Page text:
NPR Story
3:38 pm
Thu December 8, 2011

Apple, Publishing Houses Face Antitrust Probe

Originally published on Thu December 8, 2011 9:08 pm

Transcript

LYNN NEARY, HOST:

The European Union may be in the middle of its biggest crisis ever, but that doesn't mean it's overlooking the small stuff - international competition over the sale of eBooks, for example. The E.U.'s executive body, the European Commission, is investigating Apple and five major publishers for possible antitrust violations relating to the pricing of eBooks. The U.S. Justice Department is also investigating the publishers and Apple, for possible anti-competitive practices.

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Around the Nation
3:22 pm
Thu December 8, 2011

Shootings Test Virginia Tech's Emergency Plan

Virginia Tech put a multitiered emergency response plan into effect Thursday after a gunman apparently shot and killed two people on campus, a university spokesman said as investigators tried to piece together the incident.

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World Cafe
3:21 pm
Thu December 8, 2011

Blind Pilot On World Cafe

Blind Pilot.
Jay Blakesberg

Friends since college, guitarist and vocalist Israel Nebeker and drummer Ryan Dobrowski are the essence of Portland's Blind Pilot. From the beginning, their minimalist folk-rock sound has revolved around simple melodies, sparse drumming and warm vocals.

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The Two-Way
3:18 pm
Thu December 8, 2011

EPA Report Links Fracking To Water Pollution

In a draft report (pdf) released today, the Environmental Protection Agency confirmed what many residents of Pavilion, Wyoming have been complaining about for some time now: Fracking, or hydraulic fracturing, is responsible for polluting the area's drinking water.

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Music News
3:13 pm
Thu December 8, 2011

A Giant Theremin Is Watching You Down Under

The Giant Theremin emits not only tones but also some prerecorded musical sounds.
Courtesy of the artist

Originally published on Thu December 8, 2011 9:08 pm

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Europe
2:53 pm
Thu December 8, 2011

Kremlin Cracks Down, Arrests Prominent Critic

Lawyer and anti-corruption activist Alexei Navalny, left, is taken to court in Moscow on Tuesday. Navalny was detained Monday along with 300 protesters who rallied against what they called vote rigging during Sunday's parliamentary election.
Mikhail Metzel AP

Originally published on Thu December 8, 2011 9:08 pm

Alexei Navalny knows how to work a crowd.

And after Sunday's parliamentary election, which many observers claimed were littered with violations, the demonstrators in Moscow were on his side.

"What's the party called?" he shouted, referring to the ruling United Russia party of Prime Minister Vladimir Putin.

"The party of crooks and thieves," the crowd responded, using the phrase that Navalny coined and that has caught on like wildfire.

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NPR Story
2:37 pm
Thu December 8, 2011

Two Shot And Killed Near Virginia Tech Campus

The campus of Virginia Tech in Roanoke, Va. was on lockdown Thursday after a gunman killed a police officer during a traffic stop, and one other person. Campus officials instructed everyone to stay in a secure place indoors and barred visitors while police continued their search for the shooter. Virginia Tech established a number of security and emergency response measures after the 2007 mass shooting that killed 33 people. Mallory Noe-Payne, intern with NPR member station WVTF in Roanoke provides an update.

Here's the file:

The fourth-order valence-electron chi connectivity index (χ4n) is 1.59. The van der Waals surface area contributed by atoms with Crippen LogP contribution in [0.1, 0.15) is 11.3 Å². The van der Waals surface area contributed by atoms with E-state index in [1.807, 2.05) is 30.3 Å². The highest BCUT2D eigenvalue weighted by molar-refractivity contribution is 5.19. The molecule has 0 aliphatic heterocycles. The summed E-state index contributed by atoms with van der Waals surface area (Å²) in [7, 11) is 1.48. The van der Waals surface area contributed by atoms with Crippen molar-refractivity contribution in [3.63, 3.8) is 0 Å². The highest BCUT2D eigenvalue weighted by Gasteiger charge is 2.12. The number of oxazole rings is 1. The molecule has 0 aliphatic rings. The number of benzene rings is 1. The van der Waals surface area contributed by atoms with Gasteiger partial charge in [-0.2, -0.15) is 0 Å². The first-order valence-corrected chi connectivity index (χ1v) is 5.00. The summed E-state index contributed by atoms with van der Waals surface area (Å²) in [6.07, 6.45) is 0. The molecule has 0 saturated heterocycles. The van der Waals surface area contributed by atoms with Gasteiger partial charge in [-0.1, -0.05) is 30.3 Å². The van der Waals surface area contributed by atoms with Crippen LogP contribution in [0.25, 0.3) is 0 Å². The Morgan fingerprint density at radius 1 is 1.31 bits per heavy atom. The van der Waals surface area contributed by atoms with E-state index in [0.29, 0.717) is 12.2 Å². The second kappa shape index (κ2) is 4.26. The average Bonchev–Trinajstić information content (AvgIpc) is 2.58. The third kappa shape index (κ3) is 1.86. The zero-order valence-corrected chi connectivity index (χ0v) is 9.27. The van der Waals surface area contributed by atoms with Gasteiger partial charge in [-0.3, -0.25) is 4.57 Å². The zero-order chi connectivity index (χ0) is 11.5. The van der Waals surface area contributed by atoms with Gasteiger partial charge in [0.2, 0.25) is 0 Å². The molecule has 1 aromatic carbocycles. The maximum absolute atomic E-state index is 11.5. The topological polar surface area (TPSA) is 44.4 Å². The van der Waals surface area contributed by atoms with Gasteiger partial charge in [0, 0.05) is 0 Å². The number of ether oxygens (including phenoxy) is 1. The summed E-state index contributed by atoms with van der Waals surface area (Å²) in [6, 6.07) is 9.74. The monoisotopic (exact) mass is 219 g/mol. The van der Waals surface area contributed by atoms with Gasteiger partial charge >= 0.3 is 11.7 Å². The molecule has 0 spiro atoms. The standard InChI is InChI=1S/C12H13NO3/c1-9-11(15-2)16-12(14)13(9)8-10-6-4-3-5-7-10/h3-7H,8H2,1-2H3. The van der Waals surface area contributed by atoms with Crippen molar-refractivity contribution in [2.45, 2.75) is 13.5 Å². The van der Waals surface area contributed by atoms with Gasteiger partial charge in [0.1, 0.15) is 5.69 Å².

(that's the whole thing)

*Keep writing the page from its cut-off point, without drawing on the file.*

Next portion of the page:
Environment
2:23 pm
Thu December 8, 2011

At Climate Talks, Frustration And Interruptions

The U.S. climate change envoy Todd Stern delivers a speech on Dec. 8 in Durban, South Africa, during the U.N. Climate Change Conference. The climate talks entered their second week entangled in a thick mesh of issues with no guarantee that negotiators and their ministers will be able to sort them out.
Stephane De Sakutin AFP/Getty Images

United Nations climate talks, like many negotiations, are a blend of dead seriousness and theater. Today at the talks in Durban, South Africa, an American college student provided a moment of theater by shouting out a short, unauthorized speech during the main session of the talks. Her interruption encapsulated frustration with the pace of the talks in general, and the United States' role in particular.

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Deceptive Cadence
2:18 pm
Thu December 8, 2011

NPR Classical's 10 Favorite Albums Of 2011

Fiction by the Ebene Quartet was one of our favorite albums this year.
Virgin Classics

Originally published on Thu December 8, 2011 12:41 pm

The silly season of endless lists is upon us. You might notice that here at Deceptive Cadence, we don't even try to enumerate which albums were "best" — we use the word "favorite" quite intentionally, as you'll see from the pan-genre list painstakingly compiled with our NPR Music colleagues.

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The Two-Way
2:15 pm
Thu December 8, 2011

Russia's President: Alleged Vote Fraud Will Be Investigated

Russian President Dmitry Medvedev stands in front of a giant picture of Tsar Michael of Russia.
Michal Cizek AFP/Getty Images

Originally published on Thu December 8, 2011 2:18 pm

Reacting to widespread protests, Russian President Dmitry Medvedev said alleged vote fraud of parliamentary elections will be investigated.

The AP reports:

Medvedev told reporters Thursday — after meeting Czech counterpart Vaclav Klaus — that the law may have been violated during Sunday's vote, because "our electoral law is not ideal."

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